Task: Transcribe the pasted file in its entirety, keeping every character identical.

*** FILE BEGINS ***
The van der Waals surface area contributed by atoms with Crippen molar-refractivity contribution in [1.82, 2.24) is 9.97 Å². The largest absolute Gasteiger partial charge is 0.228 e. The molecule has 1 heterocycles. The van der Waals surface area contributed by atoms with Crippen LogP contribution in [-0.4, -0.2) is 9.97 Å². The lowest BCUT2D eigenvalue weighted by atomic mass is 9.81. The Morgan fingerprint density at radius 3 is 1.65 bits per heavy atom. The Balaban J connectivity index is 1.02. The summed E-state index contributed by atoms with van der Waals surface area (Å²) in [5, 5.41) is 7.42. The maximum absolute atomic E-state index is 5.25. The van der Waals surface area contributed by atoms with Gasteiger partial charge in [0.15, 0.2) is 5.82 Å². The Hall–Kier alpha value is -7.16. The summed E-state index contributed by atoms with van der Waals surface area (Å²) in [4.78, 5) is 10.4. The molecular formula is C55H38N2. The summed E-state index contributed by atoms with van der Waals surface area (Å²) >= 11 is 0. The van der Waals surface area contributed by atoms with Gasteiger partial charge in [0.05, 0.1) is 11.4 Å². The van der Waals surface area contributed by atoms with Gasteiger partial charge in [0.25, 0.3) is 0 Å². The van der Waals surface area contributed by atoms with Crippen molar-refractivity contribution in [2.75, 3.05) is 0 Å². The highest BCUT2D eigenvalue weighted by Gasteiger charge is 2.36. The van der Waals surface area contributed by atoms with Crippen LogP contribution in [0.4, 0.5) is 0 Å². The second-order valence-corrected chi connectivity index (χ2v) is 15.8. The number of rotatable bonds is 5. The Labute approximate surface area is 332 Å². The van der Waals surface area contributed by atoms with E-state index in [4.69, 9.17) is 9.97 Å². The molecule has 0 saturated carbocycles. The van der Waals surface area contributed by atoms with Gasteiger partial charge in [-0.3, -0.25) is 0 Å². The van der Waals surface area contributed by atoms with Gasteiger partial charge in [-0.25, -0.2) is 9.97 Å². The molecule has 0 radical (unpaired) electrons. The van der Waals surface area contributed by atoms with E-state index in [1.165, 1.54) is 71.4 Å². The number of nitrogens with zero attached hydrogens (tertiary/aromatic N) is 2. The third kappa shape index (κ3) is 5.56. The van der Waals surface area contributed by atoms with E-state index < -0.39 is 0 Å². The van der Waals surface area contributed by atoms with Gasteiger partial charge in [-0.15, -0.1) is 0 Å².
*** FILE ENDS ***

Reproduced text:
The van der Waals surface area contributed by atoms with Crippen molar-refractivity contribution in [1.82, 2.24) is 9.97 Å². The largest absolute Gasteiger partial charge is 0.228 e. The molecule has 1 heterocycles. The van der Waals surface area contributed by atoms with Crippen LogP contribution in [-0.4, -0.2) is 9.97 Å². The lowest BCUT2D eigenvalue weighted by atomic mass is 9.81. The Morgan fingerprint density at radius 3 is 1.65 bits per heavy atom. The Balaban J connectivity index is 1.02. The summed E-state index contributed by atoms with van der Waals surface area (Å²) in [5, 5.41) is 7.42. The maximum absolute atomic E-state index is 5.25. The van der Waals surface area contributed by atoms with Gasteiger partial charge in [0.15, 0.2) is 5.82 Å². The Hall–Kier alpha value is -7.16. The summed E-state index contributed by atoms with van der Waals surface area (Å²) in [4.78, 5) is 10.4. The molecular formula is C55H38N2. The summed E-state index contributed by atoms with van der Waals surface area (Å²) >= 11 is 0. The van der Waals surface area contributed by atoms with Gasteiger partial charge in [0.05, 0.1) is 11.4 Å². The van der Waals surface area contributed by atoms with Gasteiger partial charge in [0.25, 0.3) is 0 Å². The van der Waals surface area contributed by atoms with Crippen molar-refractivity contribution in [2.75, 3.05) is 0 Å². The highest BCUT2D eigenvalue weighted by Gasteiger charge is 2.36. The van der Waals surface area contributed by atoms with Crippen LogP contribution in [0.4, 0.5) is 0 Å². The second-order valence-corrected chi connectivity index (χ2v) is 15.8. The number of rotatable bonds is 5. The Labute approximate surface area is 332 Å². The van der Waals surface area contributed by atoms with E-state index in [4.69, 9.17) is 9.97 Å². The molecule has 0 saturated carbocycles. The van der Waals surface area contributed by atoms with Gasteiger partial charge in [-0.3, -0.25) is 0 Å². The van der Waals surface area contributed by atoms with Gasteiger partial charge in [-0.25, -0.2) is 9.97 Å². The molecule has 0 radical (unpaired) electrons. The van der Waals surface area contributed by atoms with E-state index in [1.165, 1.54) is 71.4 Å². The number of nitrogens with zero attached hydrogens (tertiary/aromatic N) is 2. The third kappa shape index (κ3) is 5.56. The van der Waals surface area contributed by atoms with E-state index < -0.39 is 0 Å². The van der Waals surface area contributed by atoms with Gasteiger partial charge in [-0.15, -0.1) is 0 Å².